I’m not quite sure what’s been going on the past few days. Everything had been going so well with this Darkest Days project…then I hit a block. My ideas were fucking awful meaning my photos were terrible, I couldn’t find the words to express what I wanted to say and my anxiety about my capability as a creative was horribly all-consuming. I was terrified that, once again, my creativity had abandoned me. This was especially painful because I’d been getting so, so much from this project, in every sense of the word, and it’s only been recently that my creative fire had been rekindled.
So I took a step back. I gave myself some space to breathe and decided I was going to try, really try, not to pressurize myself to create impeccable imagery and texts. I said to myself that because of the nature of this project – creating something every single day and sharing it – I need to be accepting of imperfection.
So here I am again, writing to you and keeping in my mind all the time that whatever I do doesn’t need to be flawless.
Now that’s been said, I’m going to tell you about The Chronicles of Narnia: The Lion, The Witch And The Wardrobe and why I’ve decided to portray the White Witch.
When I was small, my dad recorded The Lion, The Witch And The Wardrobe off the TV (it was the BBC series that first aired in 1988) and it became a staple of my childhood. The music for the opening credits had a lasting impact on me and even today as an adult, when I hear it, I get a rush quite like nothing else.
My favourite character in the story was (naturally) the White Witch, who froze Narnia into an endless winter with no Christmas. The half-jinn, half-giant captivated little me from the moment she drew up in her magnificent sleigh with her dramatic furs, towering crown and luminous pale skin. Served by wolves, ghouls, boggles, hags, werewolves, black dwarves and spectres, she had absolute control over Narnia and turned to stone any creature who had the gall to defy her.
“The White Witch?” said Edmund; “who’s she?””She is a perfectly terrible person,” said Lucy. “She calls herself the Queen of Narnia thought she has no right to be queen at all, and all the Fauns and Dryands and Naiads and Dwarfs and Animals—at least all the good ones—simply hate her. And she can turn people into stone and do all kinds of horrible things. And she has made a magic so that it is always winter in Narnia—always winter, but it never gets to Christmas. And she drives about on a sledge, drawn by reindeer, with her wand in her hand and a crown on her head.”The Lion, The Witch And The Wardrobe by C.S. Lewis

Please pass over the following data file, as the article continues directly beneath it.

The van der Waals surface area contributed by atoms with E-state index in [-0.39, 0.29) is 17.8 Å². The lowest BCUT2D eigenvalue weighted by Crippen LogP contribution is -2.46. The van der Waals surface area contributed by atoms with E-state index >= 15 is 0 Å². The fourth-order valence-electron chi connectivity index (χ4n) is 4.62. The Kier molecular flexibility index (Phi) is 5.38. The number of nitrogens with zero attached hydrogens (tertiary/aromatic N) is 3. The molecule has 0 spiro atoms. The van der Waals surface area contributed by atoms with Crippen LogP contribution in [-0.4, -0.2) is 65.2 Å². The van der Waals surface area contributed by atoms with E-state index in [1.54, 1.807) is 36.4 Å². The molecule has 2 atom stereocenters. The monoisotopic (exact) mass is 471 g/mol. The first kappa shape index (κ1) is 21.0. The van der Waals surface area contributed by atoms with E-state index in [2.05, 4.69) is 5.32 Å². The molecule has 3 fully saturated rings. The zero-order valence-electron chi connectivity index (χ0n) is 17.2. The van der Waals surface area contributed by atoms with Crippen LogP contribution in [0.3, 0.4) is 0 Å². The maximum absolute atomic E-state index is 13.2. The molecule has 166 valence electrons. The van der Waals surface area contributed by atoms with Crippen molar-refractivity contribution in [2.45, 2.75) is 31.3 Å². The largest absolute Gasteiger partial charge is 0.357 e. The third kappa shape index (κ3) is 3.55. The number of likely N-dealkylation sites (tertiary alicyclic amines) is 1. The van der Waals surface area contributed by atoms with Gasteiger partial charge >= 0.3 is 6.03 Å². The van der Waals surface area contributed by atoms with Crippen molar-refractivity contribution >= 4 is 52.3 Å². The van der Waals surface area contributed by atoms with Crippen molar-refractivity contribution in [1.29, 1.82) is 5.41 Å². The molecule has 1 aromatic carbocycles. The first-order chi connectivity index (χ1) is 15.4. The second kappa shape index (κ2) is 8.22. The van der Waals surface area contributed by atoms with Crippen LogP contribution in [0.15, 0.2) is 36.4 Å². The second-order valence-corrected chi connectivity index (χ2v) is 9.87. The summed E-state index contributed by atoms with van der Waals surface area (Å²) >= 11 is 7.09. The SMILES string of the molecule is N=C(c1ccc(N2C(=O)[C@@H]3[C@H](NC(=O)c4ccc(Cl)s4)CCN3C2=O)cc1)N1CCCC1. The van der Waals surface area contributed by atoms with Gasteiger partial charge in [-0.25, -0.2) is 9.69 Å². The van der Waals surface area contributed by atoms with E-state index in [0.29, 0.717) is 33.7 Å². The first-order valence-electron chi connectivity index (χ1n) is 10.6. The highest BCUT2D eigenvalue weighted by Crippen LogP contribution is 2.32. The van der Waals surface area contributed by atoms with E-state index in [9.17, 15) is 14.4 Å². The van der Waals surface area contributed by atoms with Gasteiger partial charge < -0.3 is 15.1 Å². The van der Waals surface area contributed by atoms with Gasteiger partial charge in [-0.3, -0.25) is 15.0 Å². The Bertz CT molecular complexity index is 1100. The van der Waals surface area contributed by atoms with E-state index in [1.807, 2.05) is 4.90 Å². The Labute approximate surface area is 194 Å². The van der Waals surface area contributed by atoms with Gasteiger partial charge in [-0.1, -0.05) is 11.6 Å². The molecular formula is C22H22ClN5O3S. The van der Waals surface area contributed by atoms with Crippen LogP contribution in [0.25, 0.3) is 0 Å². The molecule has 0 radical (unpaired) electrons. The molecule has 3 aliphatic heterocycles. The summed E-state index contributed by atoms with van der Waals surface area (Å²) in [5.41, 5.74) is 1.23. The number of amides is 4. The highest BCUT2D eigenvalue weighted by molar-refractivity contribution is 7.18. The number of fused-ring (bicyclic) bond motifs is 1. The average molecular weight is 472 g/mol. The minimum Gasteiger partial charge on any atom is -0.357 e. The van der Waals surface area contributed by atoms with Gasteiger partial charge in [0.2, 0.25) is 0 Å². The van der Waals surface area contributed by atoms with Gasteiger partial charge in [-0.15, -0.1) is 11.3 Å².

One of my favourite scenes is when Edmund goes to the White Witch’s House – a foreboding, starkly beautiful palace built in the early days of her reign. Another favourite moment is when she encounters several Narnians – some squirrels, satyrs, a dwarf and a fox – having a Christmas dinner party that’s been provided by Father Christmas. In her fury, she turns them all the stone.
Another character who bewitched me was Maugrim, a Narnian wolf and The Captain of the White Witch’s Secret Police. In the series, he was a bizarre, humanoid wolf-like creature when he was talking or fighting. But when he was standing guard at the White Witch’s house, he was an actual wolf. He terrified and delighted me in equal measure.
“But she’s no daughter of Eve. She comes of your father Adam’s first wife, her they called Lilith. And she was one of the Jinn. That’s what she comes from on one side. And on the other she comes of the giants. No, no, there isn’t a drop of real human blood in the Witch.”The Lion The Witch And The Wardrobe. C.S. Lewis.
My parents used to have a colossal, extremely old oak wardrobe which, when I was a kid, I would regularly climb inside and see if I could enter Narnia. I was always utterly devastated when I didn’t step out through the old coats and into a snowy forest.